One Native’s perspective on Thanksgiving. Beautiful read. ❤️🧡💛💚💙💜

See you soon!

Namaste,

~C

Letting Go Accountability

Today I had the chance to share my journey into forgiveness with someone on Facebook. I thought I might post it here in case it might be helpful for any of my readers. There really is healing ahead – assuming you want it badly enough.

Question:

How do I stop holding an ex accountable for their behavior? How do I let go and forgive?

My response:

I have been going through this for the past 3 years, so for what it’s worth, here’s how it went for me.

1. I started a vision board for my trip to Ireland, and in the process, ran into a little meme that reads: “Forget shit and move on.” It didn’t have much to do with Ireland, but I put it on my board anyway. It became a very useful tool when I needed to stop the stream of hateful thoughts that came up often in those days. In terms of painful experiences, a short memory is the fastest road to salvation (read: freeeddoooommm). (See Joe Dispenza for more on this.)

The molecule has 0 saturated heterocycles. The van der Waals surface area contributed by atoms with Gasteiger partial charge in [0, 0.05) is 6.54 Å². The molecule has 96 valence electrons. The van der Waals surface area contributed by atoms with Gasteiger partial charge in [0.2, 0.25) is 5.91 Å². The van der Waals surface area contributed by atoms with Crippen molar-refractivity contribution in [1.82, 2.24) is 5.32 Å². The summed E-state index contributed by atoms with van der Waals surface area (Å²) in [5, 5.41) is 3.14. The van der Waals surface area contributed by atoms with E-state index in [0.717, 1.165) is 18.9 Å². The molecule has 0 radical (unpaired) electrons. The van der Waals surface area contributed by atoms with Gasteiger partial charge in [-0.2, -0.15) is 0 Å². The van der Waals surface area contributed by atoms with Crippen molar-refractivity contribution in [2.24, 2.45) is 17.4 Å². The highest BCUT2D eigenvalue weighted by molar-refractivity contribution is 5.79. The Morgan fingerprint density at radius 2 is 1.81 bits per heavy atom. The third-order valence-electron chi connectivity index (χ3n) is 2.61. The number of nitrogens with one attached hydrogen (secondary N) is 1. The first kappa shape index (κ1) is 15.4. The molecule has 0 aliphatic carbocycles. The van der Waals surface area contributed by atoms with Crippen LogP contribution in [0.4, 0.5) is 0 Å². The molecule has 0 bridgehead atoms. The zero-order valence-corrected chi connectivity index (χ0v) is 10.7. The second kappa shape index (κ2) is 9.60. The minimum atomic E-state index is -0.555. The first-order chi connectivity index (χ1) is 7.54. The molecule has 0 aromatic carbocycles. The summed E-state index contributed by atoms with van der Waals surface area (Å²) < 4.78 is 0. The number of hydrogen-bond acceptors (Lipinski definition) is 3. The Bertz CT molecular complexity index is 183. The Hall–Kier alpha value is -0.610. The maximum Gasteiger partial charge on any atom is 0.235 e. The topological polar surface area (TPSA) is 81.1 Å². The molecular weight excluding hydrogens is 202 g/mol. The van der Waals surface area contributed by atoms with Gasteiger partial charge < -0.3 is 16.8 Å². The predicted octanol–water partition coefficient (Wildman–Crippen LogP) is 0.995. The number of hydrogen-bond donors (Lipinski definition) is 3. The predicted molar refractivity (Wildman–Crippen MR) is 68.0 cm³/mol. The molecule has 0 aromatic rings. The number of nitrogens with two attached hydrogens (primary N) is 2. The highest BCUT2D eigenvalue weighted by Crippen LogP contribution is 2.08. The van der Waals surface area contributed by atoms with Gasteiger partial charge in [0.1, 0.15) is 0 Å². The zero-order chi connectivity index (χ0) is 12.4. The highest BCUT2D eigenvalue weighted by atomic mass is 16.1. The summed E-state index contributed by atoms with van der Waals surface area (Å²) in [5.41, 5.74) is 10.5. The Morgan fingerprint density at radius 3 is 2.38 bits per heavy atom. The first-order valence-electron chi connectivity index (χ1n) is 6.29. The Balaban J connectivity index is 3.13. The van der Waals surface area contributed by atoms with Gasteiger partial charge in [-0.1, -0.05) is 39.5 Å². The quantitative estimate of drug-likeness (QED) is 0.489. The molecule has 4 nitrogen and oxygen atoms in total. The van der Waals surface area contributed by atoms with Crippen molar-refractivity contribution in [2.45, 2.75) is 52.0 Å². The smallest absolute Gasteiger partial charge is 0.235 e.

2. I spent a reasonable amount of time sending the white light of love to him in meditation. Not something I could do when I was NOT connected to my inner being (who loves him, despite my feelings about it).

3. I started noticing that I kept meeting men who were JUST LIKE HIM. Seriously, ALL of them. Hm, I knew enough about the LOA to know that it was my focus on his faults that was pulling these people into my experience. I was doing it – ME, not him (reminder: I attracted him into my experience in the first place, after all). When I finally had enough, I began with the new people who were rubbing me the wrong way (I couldn’t begin with him). I reminded myself of an old adage, “hurting people hurt people” and started finding positive aspects in those folks. Then I thought about and talked about those positive aspects to anyone who would listen (especially others who were annoyed by those same people). Soon the weird relationships I had been encountering either disappeared (I started meeting really wonderful people), or the relationships began resolving themselves. One in particular continues to amaze me in terms of how much the person changed in my view of them over a very short period of time! Perspective really is everything. Now I just don’t think ill of the ex anymore either – maybe I’ll call it ‘the bleed effect’. I’ve seen too much positive change in my world to want to go back there again.